What transpired is a very substantial volume and number of STS issuance in September and October driving spreads up. Although some expressed concerns about the market’s capacity to absorb this issuance – especially in the seniors where, as we saw, the bulk of the volume resides – the market took all this in its stride but only because some existing mezzanine investors who had stopped purchasing senior tranches due to the narrowness of the spreads were willing to go back into the senior space at the new higher spreads.
The lesson here is though that growth in volume has not resulted in growth in the EU investor base.
Another sign of the fragility of the market is that the other reason the market was able to absorb the autumn spike in volume is that traditional public bond issuance has almost disappeared in STS securitisations. It has been replaced by longer lead times, public deals that are really privately placed with very few investors, and transactions where the issuance amount is uncertain and will be low-balled for fear of a failure only to be upsized at the last moment.
PCS believes that extending the minuscule senior tranche securitisation investor base is the essential step to a healthier and deeper market.
Interestingly, the UK in 2023 showed how this might be done. As we saw, UK growth was more than solid this year and, unsurprisingly, RMBS spreads followed by widening throughout the year. And by all accounts, that growth did see new investors move it. These new investors were bank treasuries. Why? In our view the heavy mandatory work required by new investors means that only bank treasuries have both the investable volumes and the sophistication to be able to move rapidly into the securitisation market in volume. This is key to understanding why getting the CRR capital calibration correct for bank investors is so important even if the ultimate aim is to move securitised assets outside the banking system: banks are the only credible first-mover investors able to generate liquidity fast and prime the pump for other types of investors to move in over the longer term.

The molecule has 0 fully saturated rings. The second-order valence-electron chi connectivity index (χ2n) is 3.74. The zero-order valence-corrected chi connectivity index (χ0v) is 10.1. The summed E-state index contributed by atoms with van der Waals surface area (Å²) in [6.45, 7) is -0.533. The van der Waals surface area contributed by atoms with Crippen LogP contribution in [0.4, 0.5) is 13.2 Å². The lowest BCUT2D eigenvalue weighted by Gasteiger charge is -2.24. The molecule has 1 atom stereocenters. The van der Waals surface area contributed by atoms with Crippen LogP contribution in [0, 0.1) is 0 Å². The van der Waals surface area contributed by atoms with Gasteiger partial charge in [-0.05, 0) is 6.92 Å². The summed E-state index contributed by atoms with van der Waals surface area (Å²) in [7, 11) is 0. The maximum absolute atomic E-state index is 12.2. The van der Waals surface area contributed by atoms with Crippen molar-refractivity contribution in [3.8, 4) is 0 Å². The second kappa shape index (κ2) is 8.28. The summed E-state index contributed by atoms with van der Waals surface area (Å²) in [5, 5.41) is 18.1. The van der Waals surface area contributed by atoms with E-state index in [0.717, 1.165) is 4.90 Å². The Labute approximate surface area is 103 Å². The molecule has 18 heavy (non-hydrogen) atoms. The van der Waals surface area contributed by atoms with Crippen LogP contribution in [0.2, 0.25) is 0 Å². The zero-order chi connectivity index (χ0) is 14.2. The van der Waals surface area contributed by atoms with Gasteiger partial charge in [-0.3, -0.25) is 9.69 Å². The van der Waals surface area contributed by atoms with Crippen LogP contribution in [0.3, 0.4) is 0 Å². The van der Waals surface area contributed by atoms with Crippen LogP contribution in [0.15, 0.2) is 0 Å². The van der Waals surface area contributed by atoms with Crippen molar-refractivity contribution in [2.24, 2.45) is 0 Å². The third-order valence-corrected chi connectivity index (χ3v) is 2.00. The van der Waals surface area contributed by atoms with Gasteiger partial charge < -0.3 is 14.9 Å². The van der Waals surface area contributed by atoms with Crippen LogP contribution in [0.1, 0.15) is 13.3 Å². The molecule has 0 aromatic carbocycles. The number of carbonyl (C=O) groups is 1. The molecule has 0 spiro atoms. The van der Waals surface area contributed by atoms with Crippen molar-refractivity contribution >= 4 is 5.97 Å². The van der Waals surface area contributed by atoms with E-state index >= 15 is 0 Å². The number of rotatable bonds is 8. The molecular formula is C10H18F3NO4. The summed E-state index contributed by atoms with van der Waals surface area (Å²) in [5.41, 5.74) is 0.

The last few years have been such that one might conclude the black swan event of 2024 would be the absence of a black swan event.
Assuming that 2024 does not throw any shattering surprises (which bearing in mind that there are elections in the USA and the EU and possibly/probably the UK is already a big ask), PCS expects 2024 to be like 2023 except more so.
Assuming no new QE, the return of institutions to true sale securitisation for part of their funding is not a one-off event. Their funding needs will continue into 2024 and beyond. We also anticipate that more continental European banks will follow suit as final TLTRO payments are made. Due to the dominance of covered bonds, securitisation funding will be only an adjunct but will nevertheless increase true sale issuance. Since plain vanilla transactions in plain vanilla asset classes are likely to generate the cheapest cost of funds, we also anticipate that this funding will be mainly in STS format.